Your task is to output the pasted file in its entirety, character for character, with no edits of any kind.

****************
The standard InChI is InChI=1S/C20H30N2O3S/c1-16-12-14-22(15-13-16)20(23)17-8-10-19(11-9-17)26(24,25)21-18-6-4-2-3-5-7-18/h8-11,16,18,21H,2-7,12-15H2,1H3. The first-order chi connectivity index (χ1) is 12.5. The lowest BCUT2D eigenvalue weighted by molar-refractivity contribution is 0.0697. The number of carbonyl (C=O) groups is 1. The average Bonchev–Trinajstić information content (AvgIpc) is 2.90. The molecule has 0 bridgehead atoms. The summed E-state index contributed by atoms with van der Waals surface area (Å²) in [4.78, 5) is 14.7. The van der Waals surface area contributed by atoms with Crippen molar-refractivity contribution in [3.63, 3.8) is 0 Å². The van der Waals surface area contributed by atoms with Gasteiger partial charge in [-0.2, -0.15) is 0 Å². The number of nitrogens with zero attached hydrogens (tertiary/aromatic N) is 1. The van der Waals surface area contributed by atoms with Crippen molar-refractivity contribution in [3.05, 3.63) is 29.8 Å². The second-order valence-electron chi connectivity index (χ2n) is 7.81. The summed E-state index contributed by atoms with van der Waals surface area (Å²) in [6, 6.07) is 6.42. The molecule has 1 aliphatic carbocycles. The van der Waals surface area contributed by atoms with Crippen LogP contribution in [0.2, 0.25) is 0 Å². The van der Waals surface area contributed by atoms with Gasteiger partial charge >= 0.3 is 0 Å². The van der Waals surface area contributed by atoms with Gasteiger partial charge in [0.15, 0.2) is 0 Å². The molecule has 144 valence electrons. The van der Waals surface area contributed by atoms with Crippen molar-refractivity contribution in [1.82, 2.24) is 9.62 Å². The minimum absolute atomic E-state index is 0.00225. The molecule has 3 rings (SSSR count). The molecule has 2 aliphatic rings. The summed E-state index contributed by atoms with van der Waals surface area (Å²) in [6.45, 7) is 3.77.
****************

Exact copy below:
The standard InChI is InChI=1S/C20H30N2O3S/c1-16-12-14-22(15-13-16)20(23)17-8-10-19(11-9-17)26(24,25)21-18-6-4-2-3-5-7-18/h8-11,16,18,21H,2-7,12-15H2,1H3. The first-order chi connectivity index (χ1) is 12.5. The lowest BCUT2D eigenvalue weighted by molar-refractivity contribution is 0.0697. The number of carbonyl (C=O) groups is 1. The average Bonchev–Trinajstić information content (AvgIpc) is 2.90. The molecule has 0 bridgehead atoms. The summed E-state index contributed by atoms with van der Waals surface area (Å²) in [4.78, 5) is 14.7. The van der Waals surface area contributed by atoms with Crippen molar-refractivity contribution in [3.63, 3.8) is 0 Å². The van der Waals surface area contributed by atoms with Gasteiger partial charge in [-0.2, -0.15) is 0 Å². The number of nitrogens with zero attached hydrogens (tertiary/aromatic N) is 1. The van der Waals surface area contributed by atoms with Crippen molar-refractivity contribution in [3.05, 3.63) is 29.8 Å². The second-order valence-electron chi connectivity index (χ2n) is 7.81. The summed E-state index contributed by atoms with van der Waals surface area (Å²) in [6, 6.07) is 6.42. The molecule has 1 aliphatic carbocycles. The van der Waals surface area contributed by atoms with Crippen LogP contribution in [0.2, 0.25) is 0 Å². The van der Waals surface area contributed by atoms with Gasteiger partial charge >= 0.3 is 0 Å². The van der Waals surface area contributed by atoms with Gasteiger partial charge in [0.15, 0.2) is 0 Å². The molecule has 144 valence electrons. The van der Waals surface area contributed by atoms with Crippen molar-refractivity contribution in [1.82, 2.24) is 9.62 Å². The minimum absolute atomic E-state index is 0.00225. The molecule has 3 rings (SSSR count). The molecule has 2 aliphatic rings. The summed E-state index contributed by atoms with van der Waals surface area (Å²) in [6.45, 7) is 3.77.